... To date, the Indian Late Cretaceous theropods are represented by four species, Indosaurus matleyi (Huene and Matley 1933); Indosuchus raptorius (Chatterjee 1978); Rajasaurus narmadensis and Rahiolisaurus gujaratensis (Novas et al. 2010). The abelisaurids have been widely recognized from the Gondwana landmasses (Delcourt 2018), for instance, Madagascar (Ratsimbaholison et al. 2016;Krause et al. 2019), Morocco (Longrich et al. 2017;Zitouni et al. 2019), Brazil (Naish et al. 2004;Langer et al. 2019) and Argentina (Canale et al. 2009;Novas et al. 2013;Motta et al. 2016), yet a couple of fragmentary skeletal remains are also known from Europe (Tortosa et al. 2014). Sereno et al. (2004) and Sereno and Brusatte (2008) proposed a "Pan Gondwana" model that indicated that the predominance of abelisaurids in Gondwana is based on the fact that India, Madagascar, Africa and Argentina were in contact with one another during the Early Cretaceous. ...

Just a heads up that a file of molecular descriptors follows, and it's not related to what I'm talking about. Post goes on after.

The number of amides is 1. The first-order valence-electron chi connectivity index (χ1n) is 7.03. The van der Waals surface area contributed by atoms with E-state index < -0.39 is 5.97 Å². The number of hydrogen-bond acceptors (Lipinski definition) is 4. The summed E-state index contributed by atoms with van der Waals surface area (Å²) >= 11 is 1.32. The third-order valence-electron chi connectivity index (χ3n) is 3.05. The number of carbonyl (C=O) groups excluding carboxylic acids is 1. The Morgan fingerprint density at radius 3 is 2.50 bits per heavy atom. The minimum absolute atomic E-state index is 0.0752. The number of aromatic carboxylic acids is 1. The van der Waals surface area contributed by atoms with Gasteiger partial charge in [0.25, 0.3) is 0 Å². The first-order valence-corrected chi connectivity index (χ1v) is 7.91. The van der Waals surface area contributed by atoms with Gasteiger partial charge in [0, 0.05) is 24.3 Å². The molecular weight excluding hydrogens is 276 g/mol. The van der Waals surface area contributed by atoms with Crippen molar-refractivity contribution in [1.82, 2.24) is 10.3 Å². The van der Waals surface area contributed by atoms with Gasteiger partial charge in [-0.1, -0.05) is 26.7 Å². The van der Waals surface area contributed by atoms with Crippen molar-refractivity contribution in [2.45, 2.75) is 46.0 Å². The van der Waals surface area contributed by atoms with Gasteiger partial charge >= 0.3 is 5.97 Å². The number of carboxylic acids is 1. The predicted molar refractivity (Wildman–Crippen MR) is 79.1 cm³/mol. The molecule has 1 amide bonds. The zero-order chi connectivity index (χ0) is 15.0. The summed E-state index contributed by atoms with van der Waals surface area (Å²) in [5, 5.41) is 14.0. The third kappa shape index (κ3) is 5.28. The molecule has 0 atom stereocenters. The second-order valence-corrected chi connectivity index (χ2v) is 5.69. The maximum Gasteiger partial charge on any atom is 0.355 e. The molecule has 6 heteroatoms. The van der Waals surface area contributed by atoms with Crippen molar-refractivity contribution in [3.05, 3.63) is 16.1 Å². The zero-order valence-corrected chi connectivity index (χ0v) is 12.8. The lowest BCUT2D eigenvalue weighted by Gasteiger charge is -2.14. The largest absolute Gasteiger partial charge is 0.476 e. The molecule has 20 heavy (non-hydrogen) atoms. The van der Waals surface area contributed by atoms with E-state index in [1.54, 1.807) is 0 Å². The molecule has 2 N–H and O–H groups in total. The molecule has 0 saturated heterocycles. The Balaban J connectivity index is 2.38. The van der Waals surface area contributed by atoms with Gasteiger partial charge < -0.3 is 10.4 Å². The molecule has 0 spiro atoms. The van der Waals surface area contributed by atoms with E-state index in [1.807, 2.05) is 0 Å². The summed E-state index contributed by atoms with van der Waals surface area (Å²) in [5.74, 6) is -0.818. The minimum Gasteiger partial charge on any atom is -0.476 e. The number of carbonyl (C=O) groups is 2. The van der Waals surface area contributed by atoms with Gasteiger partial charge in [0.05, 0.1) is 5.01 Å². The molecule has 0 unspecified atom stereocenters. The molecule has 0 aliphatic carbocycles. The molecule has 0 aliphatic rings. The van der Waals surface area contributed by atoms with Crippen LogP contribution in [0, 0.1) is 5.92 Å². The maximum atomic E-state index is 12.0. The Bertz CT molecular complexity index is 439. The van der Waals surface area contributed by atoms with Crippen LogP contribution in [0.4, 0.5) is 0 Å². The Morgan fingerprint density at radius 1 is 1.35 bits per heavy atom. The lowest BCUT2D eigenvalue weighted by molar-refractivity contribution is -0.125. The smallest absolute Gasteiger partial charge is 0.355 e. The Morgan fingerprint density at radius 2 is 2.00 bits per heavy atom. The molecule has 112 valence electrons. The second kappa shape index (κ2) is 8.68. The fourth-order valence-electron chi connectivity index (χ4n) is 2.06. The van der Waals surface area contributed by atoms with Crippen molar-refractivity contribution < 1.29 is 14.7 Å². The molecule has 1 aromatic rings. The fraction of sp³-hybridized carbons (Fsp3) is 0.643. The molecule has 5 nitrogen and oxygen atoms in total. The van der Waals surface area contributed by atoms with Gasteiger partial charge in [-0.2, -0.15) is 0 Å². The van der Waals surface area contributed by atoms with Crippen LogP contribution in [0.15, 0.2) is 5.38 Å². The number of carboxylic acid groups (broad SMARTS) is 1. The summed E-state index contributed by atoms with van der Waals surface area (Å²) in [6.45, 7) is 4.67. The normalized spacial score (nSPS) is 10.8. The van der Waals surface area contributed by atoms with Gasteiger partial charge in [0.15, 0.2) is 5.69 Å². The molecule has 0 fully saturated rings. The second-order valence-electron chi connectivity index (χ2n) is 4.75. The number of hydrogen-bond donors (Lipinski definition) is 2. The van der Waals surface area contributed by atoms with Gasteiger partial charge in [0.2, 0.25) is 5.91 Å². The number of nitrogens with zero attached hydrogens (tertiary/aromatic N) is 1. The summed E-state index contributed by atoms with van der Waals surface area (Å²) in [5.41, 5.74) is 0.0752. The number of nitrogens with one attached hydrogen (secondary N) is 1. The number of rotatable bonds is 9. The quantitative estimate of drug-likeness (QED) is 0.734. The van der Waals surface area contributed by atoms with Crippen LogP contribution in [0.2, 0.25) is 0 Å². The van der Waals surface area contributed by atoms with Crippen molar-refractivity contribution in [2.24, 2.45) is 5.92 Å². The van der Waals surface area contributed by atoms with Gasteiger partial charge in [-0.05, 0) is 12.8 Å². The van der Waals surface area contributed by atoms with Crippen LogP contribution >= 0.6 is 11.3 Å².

Chapter
The morphostructural diversity of Indian, French and Argentinean eggshells has been compared and reviewed in great detail and a serious attempt has been made to evaluate their parataxonomy. Indian and French eggshell oospecies show a close resemblance between five Indian and four French oospecies (Megaloolithus khempurensis = M. siruguei; Megaloolithus jabalpurensis = M. mamillare; M. cylindricus = M. siruguei and M. microtuberculata; Fusioolithus padiyalensis = M. microtuberculata; F. baghensis = M. pseudomamillare). Examination of four oospecies from India and Argentina uncovers three groupings, which show similarity between megaloolithids and fusioolithids of the two continents (Fusioolithus baghensis = Patagoolithus salitralensis; Megaloolithus megadermus = Tipo 1e; M. cylindricus = Tipo 1d; M. jabalpurensis = Tipo 1e). The biomineralization aspects of Indian eggshells or any calcified tissue with dental enamel have been compared and studied at four levels (crystallite, unit, morphostructural and megascopic levels). The dinosaur nests, eggs and eggshell fragments are found to be diagenetically altered by calcite recrystallization (herringbone pattern) and chertified silica, which has been commonly noticed in the pores and pore canals.